Rebecca (2020) | It Takes a Turn

When the first trailer was released, I had no idea there was a 1940 black & white movie by Alfred Hitchcock no less. What drew my attention to this project was the cast Armie Hammer (Call Me by Your Name, The Social Network), Lily James (Cinderella) & Kristin Scott Thomas (Fleabag, Suite Française) but mostly Jane Goldman (Kingsman, Stardust) who adaptated a lot of movies I like.
This Rebecca is directed by Ben Wheatley (High-Rise) and rounding the cast we have Sam Riley (Radioactive, Maleficent), Ann Dowd (The Handmaid’s Tale), Keeley Hawes (Bodyguard), Mark Lewis Jones (Gangs of London, The Third Day), Tom Goodman-Hill (Everest, The Imitation Game), and Ben Compton (GoT, Before I Go to Sleep).
Both the Hitchcock and Wheatley movies are based on Daphne Du Maurier‘ novel “Rebecca”

Premise: A young newlywed arrives at her husband’s imposing family estate on a windswept English coast and finds herself battling the shadow of his first wife, Rebecca, whose legacy lives on in the house long after her death.

Rebecca: Kristin Scott Thomas as Mrs. Danvers

Review: It might be a combination of the vibe from the trailer and the mention of the Hitchcock version – which I’ve never seen – that made me think that Rebecca would have been scarier. It is a Dark-ish thriller but much lighter than what the premise and trailer suggested.

The story begins well enough, everything is honky dory before it takes a turn. That shift slowly comes, the movie takes a darker tone but it’s also where it starts to go awry. It’s not a complete shit-show but there’s shift in the story, and in some characters, that kind of come out of nowhere. More could have been done to smooth those transitions, and not have it feel like they sort of botched the end of the second act, and third act. However, the intention is clear, which is why this movie is entertain enough, but knowing what they were going for and see it poorly executed does not help.
By the way, I am not comparing this movie with the book I never read or the Hitchcock version I never watched, but I have to admit Wheatley’s version makes me curious to see the 1940 film.

As for the cast, I don’t have much to say, if you’re not nitpicky about Hammer’s accent, they did a decent job. Was it their best work? No but when the locations, costumes, and striking visuals makes more of an impression on you than the cast you’re in trouble. The movie looks gorgeous at times, particularly when they’re outside, to then look like an episode of a budget period drama, it’s a bit jarring.

Rebecca is a little uneven but still worth your time, it’s on the cusp of being great but doesn’t quite get there.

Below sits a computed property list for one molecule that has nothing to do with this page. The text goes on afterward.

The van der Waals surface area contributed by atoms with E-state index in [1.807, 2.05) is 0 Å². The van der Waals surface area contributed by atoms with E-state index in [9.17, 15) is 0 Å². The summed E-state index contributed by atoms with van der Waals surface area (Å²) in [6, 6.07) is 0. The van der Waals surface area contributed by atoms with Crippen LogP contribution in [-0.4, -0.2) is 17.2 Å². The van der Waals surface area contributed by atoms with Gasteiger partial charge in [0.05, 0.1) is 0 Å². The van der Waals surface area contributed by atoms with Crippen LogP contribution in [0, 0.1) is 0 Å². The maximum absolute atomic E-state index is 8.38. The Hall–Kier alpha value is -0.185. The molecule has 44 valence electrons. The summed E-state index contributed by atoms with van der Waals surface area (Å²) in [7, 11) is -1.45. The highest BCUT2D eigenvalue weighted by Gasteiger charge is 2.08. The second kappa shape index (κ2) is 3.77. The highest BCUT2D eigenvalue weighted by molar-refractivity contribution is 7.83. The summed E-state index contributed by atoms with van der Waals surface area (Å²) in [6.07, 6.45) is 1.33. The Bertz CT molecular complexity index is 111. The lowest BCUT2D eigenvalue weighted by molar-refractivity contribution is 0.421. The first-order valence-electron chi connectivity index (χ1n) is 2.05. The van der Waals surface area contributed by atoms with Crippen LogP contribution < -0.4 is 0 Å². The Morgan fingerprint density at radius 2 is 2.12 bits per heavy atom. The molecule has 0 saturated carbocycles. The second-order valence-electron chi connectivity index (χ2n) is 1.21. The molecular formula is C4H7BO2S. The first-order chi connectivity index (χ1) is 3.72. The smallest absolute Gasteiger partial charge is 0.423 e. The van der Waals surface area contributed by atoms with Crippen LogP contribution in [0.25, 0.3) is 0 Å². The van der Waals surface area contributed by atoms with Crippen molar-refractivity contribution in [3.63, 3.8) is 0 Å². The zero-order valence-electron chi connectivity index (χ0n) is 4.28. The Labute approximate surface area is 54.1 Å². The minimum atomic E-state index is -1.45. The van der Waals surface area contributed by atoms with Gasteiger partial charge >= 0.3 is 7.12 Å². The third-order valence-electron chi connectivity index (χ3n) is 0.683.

Rating: 6 out of 10.

If you’re interested in the source material, he’d be a huge help if you get it from the link below:

The Curious Case of Benjamin Button | Review

Losely based on F. Scoot Fitzgerald short story of the same name The Curious Case of Benjamin Button was directed by David Fincher (Gone Girl) and stars Brad pitt, Taraji P. Henson, Cate Blanchett, & Tilda Swinton.

Premise: Tells the story of Benjamin Button, a man who starts aging backwards with bizarre consequences.

Review: The Curious Case of Benjamin Button is a weird little – it’s a 2 hours and half – film. The subject is intriguing enough to get you to watch it but you stay because it’s simply captivating. I was so invested in the story that I cried several times while watching it. The film is touching and heartwarming, and also subtle. It seamlessly breezes through times and really brings to life what the tagline is about “Life isn’t measured in minutes but in moments.”

The film does go through Benjamin Button’s life and really shows every step, moments, that defined who he is. The movie is very much grounded in reality which makes the fantasy elements of the story real. You quickly believe that a boy born old but with the mind of baby is possible. So the magic is there, grounded in the reality of Benjamin’s life. I don’t know who to accredit this to but it’s very clear, palpable, that when Benjamin is growing up, looking like a man in his nineties his youthful energy shines through.

Brad Pitt, being the title character is just stunning in this film. He helps make the weird aspects of the film OK. The same goes for Taraji P. Henson, she makes the old wrinkled baby the most normal thing, she brought the dramatic gut wrenching emotions of a mother’s love in all her scenes. They all have their moments Julia Ormond, Tilda Swinton and Cate Blanchett all bring another layer, another moment in Benjamin’s life. Blanchett evokes the undeniable question of love, and a lasting one as that. Benjamin’s condition raises a valid question about age and love, which is interestingly dealt with in the film.

More than a riveting story with great acting, The Curious Case of Benjamin Button is a technical prowess. The make up, the cinematography, and the special effects are mind-blowing Brad Pitt and Cate Blanchett look older and then younger and it’s done beautifully. The darkness and lighting in David Fincher’s style of film making really compliments the story but more so the technicality of the film. He was the perfect director for and did an amazing job throughout.

The Curious Case of Benjamin Button is a wonderful film about time, life, and love. It’s another David Fincher masterpiece that is timeless.

What’s your take on it?